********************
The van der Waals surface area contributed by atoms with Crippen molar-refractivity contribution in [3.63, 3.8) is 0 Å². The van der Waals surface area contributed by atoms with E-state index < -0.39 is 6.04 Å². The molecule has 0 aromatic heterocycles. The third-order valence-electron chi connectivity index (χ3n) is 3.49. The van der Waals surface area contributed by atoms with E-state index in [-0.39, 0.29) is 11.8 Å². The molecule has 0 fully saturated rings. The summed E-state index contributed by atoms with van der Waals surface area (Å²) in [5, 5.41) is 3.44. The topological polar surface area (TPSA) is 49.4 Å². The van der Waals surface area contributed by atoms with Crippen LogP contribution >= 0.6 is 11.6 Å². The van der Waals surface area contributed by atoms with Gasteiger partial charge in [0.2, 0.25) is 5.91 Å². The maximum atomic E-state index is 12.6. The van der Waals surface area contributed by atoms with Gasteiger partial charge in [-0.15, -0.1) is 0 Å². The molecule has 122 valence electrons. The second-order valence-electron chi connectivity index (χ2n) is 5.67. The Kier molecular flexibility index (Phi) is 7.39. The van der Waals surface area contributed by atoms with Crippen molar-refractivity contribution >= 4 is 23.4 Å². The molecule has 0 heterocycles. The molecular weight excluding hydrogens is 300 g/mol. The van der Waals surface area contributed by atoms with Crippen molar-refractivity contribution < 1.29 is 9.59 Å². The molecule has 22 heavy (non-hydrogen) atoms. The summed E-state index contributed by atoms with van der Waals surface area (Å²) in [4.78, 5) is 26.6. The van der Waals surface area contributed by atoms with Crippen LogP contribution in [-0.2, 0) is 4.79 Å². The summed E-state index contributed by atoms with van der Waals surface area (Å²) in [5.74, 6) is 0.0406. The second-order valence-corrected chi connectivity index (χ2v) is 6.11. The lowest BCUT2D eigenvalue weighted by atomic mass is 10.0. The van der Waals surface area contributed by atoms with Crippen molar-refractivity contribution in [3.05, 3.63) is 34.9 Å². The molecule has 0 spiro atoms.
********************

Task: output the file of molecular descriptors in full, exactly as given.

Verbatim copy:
The van der Waals surface area contributed by atoms with Crippen molar-refractivity contribution in [3.63, 3.8) is 0 Å². The van der Waals surface area contributed by atoms with E-state index < -0.39 is 6.04 Å². The molecule has 0 aromatic heterocycles. The third-order valence-electron chi connectivity index (χ3n) is 3.49. The van der Waals surface area contributed by atoms with E-state index in [-0.39, 0.29) is 11.8 Å². The molecule has 0 fully saturated rings. The summed E-state index contributed by atoms with van der Waals surface area (Å²) in [5, 5.41) is 3.44. The topological polar surface area (TPSA) is 49.4 Å². The van der Waals surface area contributed by atoms with Crippen LogP contribution >= 0.6 is 11.6 Å². The van der Waals surface area contributed by atoms with Gasteiger partial charge in [0.2, 0.25) is 5.91 Å². The maximum atomic E-state index is 12.6. The van der Waals surface area contributed by atoms with Gasteiger partial charge in [-0.15, -0.1) is 0 Å². The molecule has 122 valence electrons. The second-order valence-electron chi connectivity index (χ2n) is 5.67. The Kier molecular flexibility index (Phi) is 7.39. The van der Waals surface area contributed by atoms with Crippen molar-refractivity contribution >= 4 is 23.4 Å². The molecule has 0 heterocycles. The molecular weight excluding hydrogens is 300 g/mol. The van der Waals surface area contributed by atoms with Crippen molar-refractivity contribution < 1.29 is 9.59 Å². The molecule has 22 heavy (non-hydrogen) atoms. The summed E-state index contributed by atoms with van der Waals surface area (Å²) in [4.78, 5) is 26.6. The van der Waals surface area contributed by atoms with Crippen LogP contribution in [-0.2, 0) is 4.79 Å². The summed E-state index contributed by atoms with van der Waals surface area (Å²) in [5.74, 6) is 0.0406. The second-order valence-corrected chi connectivity index (χ2v) is 6.11. The lowest BCUT2D eigenvalue weighted by atomic mass is 10.0. The van der Waals surface area contributed by atoms with Crippen molar-refractivity contribution in [3.05, 3.63) is 34.9 Å². The molecule has 0 spiro atoms.